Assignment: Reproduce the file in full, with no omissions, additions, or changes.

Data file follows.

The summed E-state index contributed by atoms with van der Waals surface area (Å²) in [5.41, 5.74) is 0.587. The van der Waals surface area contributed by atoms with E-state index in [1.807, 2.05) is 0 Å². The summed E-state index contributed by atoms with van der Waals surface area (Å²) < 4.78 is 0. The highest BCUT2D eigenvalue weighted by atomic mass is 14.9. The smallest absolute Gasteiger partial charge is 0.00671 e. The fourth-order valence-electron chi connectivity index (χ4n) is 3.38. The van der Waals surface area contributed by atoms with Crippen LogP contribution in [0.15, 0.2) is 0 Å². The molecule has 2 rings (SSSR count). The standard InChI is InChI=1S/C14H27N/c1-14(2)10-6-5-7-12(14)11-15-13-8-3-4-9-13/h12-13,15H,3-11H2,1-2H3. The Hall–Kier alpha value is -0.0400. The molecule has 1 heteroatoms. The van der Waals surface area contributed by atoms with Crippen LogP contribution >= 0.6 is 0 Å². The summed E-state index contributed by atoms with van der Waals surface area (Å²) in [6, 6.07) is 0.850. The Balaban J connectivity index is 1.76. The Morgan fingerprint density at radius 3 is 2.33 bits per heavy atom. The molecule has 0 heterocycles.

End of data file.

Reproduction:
The summed E-state index contributed by atoms with van der Waals surface area (Å²) in [5.41, 5.74) is 0.587. The van der Waals surface area contributed by atoms with E-state index in [1.807, 2.05) is 0 Å². The summed E-state index contributed by atoms with van der Waals surface area (Å²) < 4.78 is 0. The highest BCUT2D eigenvalue weighted by atomic mass is 14.9. The smallest absolute Gasteiger partial charge is 0.00671 e. The fourth-order valence-electron chi connectivity index (χ4n) is 3.38. The van der Waals surface area contributed by atoms with Crippen LogP contribution in [0.15, 0.2) is 0 Å². The molecule has 2 rings (SSSR count). The standard InChI is InChI=1S/C14H27N/c1-14(2)10-6-5-7-12(14)11-15-13-8-3-4-9-13/h12-13,15H,3-11H2,1-2H3. The Hall–Kier alpha value is -0.0400. The molecule has 1 heteroatoms. The van der Waals surface area contributed by atoms with Crippen LogP contribution >= 0.6 is 0 Å². The summed E-state index contributed by atoms with van der Waals surface area (Å²) in [6, 6.07) is 0.850. The Balaban J connectivity index is 1.76. The Morgan fingerprint density at radius 3 is 2.33 bits per heavy atom. The molecule has 0 heterocycles.